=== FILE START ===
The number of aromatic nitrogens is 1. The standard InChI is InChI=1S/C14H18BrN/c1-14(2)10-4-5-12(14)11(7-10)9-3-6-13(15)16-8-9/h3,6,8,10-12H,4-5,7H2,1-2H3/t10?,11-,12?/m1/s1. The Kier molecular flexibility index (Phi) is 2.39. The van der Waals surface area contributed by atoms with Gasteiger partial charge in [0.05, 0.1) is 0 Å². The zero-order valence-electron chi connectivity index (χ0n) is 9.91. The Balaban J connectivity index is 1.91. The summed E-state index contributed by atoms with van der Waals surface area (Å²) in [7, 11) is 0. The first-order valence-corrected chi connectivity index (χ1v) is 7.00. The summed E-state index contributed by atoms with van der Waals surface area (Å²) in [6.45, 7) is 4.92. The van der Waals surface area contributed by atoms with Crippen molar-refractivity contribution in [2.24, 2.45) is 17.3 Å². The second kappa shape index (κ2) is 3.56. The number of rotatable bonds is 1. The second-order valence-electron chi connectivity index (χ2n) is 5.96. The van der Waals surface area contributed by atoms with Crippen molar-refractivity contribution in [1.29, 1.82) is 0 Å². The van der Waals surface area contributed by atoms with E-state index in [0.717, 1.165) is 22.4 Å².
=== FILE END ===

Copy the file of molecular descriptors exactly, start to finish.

The number of aromatic nitrogens is 1. The standard InChI is InChI=1S/C14H18BrN/c1-14(2)10-4-5-12(14)11(7-10)9-3-6-13(15)16-8-9/h3,6,8,10-12H,4-5,7H2,1-2H3/t10?,11-,12?/m1/s1. The Kier molecular flexibility index (Phi) is 2.39. The van der Waals surface area contributed by atoms with Gasteiger partial charge in [0.05, 0.1) is 0 Å². The zero-order valence-electron chi connectivity index (χ0n) is 9.91. The Balaban J connectivity index is 1.91. The summed E-state index contributed by atoms with van der Waals surface area (Å²) in [7, 11) is 0. The first-order valence-corrected chi connectivity index (χ1v) is 7.00. The summed E-state index contributed by atoms with van der Waals surface area (Å²) in [6.45, 7) is 4.92. The van der Waals surface area contributed by atoms with Crippen molar-refractivity contribution in [2.24, 2.45) is 17.3 Å². The second kappa shape index (κ2) is 3.56. The number of rotatable bonds is 1. The second-order valence-electron chi connectivity index (χ2n) is 5.96. The van der Waals surface area contributed by atoms with Crippen molar-refractivity contribution in [1.29, 1.82) is 0 Å². The van der Waals surface area contributed by atoms with E-state index in [0.717, 1.165) is 22.4 Å².